Sometimes, for no apparent reason, we feel crappy. We wake up in a flat, apathetic mood, and no matter what we try, it refuses to go away.
We force a smile, we chug a coffee, we eat Nutella toast—nothing works.
Everything seems gloomy. We walk around wearing dirty, dull glasses. We shake our heads, we squint, we huff…nothing.
Everyone annoys us—even our friends and family. We have no time to listen or care about what they have to say. We search for patience, for understanding, for empathy…nothing.
Even the simple joys that normally give us a lift—our favorite tune, a long hot shower, a walk along the beach—do little more than pat us on the back condescendingly and say, “There, there.”
These days can be frustrating, particularly when we feel as though we don’t have anything to be sad about. Our lives are good—our friends, our home, our freedom—all of these things make us incredibly lucky. But still, we feel down.
I’ve experienced my fair share of these days. Yes, even the meditating, clean-eating, free-surfing, happiness coach gets sad. On days like these, I often find myself feeling guilty. Who am I wallow? How dare I indulge in such self-pity? Why can’t I just snap out of it?
I meander through the day, shifting between states of frustration, confusion and guilt. I avoid people in fear of infecting them with my sadness. Or maybe I’m scared they’ll try to help. And while I do appreciate their concern, I don’t want their help. All I want is to be alone.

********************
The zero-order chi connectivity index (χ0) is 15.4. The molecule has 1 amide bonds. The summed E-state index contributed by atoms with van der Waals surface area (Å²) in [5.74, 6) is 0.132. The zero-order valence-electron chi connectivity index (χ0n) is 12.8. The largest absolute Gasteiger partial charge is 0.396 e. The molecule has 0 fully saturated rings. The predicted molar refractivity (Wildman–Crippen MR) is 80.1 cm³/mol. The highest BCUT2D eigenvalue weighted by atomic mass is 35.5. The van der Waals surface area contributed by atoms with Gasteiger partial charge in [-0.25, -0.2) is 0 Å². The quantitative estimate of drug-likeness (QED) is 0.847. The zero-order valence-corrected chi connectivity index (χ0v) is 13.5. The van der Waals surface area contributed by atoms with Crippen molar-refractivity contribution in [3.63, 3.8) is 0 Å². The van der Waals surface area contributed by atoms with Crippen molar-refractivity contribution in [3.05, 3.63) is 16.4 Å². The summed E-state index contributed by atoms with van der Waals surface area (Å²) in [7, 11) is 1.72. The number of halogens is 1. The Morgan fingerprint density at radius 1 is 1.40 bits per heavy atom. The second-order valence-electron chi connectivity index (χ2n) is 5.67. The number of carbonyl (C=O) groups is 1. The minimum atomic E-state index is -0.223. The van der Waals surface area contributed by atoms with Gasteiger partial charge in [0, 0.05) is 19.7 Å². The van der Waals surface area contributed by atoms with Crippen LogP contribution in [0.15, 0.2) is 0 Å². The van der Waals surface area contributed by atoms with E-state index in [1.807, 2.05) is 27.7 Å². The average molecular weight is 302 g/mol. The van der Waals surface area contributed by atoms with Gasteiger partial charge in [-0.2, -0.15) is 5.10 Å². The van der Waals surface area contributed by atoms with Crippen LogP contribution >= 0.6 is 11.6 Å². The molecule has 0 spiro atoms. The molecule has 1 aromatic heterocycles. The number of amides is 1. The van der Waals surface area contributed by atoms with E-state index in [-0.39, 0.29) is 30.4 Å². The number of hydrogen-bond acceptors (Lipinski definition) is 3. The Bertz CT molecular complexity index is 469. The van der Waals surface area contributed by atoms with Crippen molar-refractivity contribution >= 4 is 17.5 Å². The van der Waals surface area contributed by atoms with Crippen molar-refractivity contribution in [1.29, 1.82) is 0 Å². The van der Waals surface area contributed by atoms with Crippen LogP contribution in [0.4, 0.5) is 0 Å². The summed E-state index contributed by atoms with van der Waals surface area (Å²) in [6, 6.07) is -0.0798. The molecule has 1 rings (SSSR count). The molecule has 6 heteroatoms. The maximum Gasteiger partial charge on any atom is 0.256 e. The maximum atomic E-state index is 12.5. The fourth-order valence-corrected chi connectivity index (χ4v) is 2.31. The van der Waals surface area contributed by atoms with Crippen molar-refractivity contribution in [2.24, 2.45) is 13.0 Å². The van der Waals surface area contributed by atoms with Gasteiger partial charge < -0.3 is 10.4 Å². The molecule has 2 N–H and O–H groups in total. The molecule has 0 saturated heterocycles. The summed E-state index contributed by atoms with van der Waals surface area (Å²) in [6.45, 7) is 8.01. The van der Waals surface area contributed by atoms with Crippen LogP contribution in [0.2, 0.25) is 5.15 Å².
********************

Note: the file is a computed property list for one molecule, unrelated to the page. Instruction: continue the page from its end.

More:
Yet even on these days, every once in a while, oddly, I find myself smiling. I remember one of my favorite quotes:
“There is some kind of a sweet innocence in being human—in not having to be just happy or just sad.” ~ C. JoyBell
I remember that this too shall pass—that these feelings are only ever short-lived—that I always somehow find my way back to joy, gratitude and contentment.
I remember that sadness can only exist in a life that is otherwise full of happiness. Without the lows, there’s no such thing as highs. Without dull, we never know what it means to feel bright.
It is in these moments that I am most connected to myself. There is no judgement, guilt or frustration. I simply give myself permission to feel however I am feeling.
And then, invariably, as soon as I let go, things start to turn. The smile I’ve been forcing suddenly comes naturally. The petty frustrations no longer bother me, and my friends and family are, once again, the center of my universe. I feel happy, connected and free.
I know that these feelings won’t last either—that the sadness will be back, even if just for a quick visit. And you know what? I’m okay with that. I know that all I need to do is embrace it, welcome it as an old friend, listen to its misery, accept its existence and set it free.
This is the sweet innocence of being human.
Author: Garrick Transell
Editor: Evan Yerburgh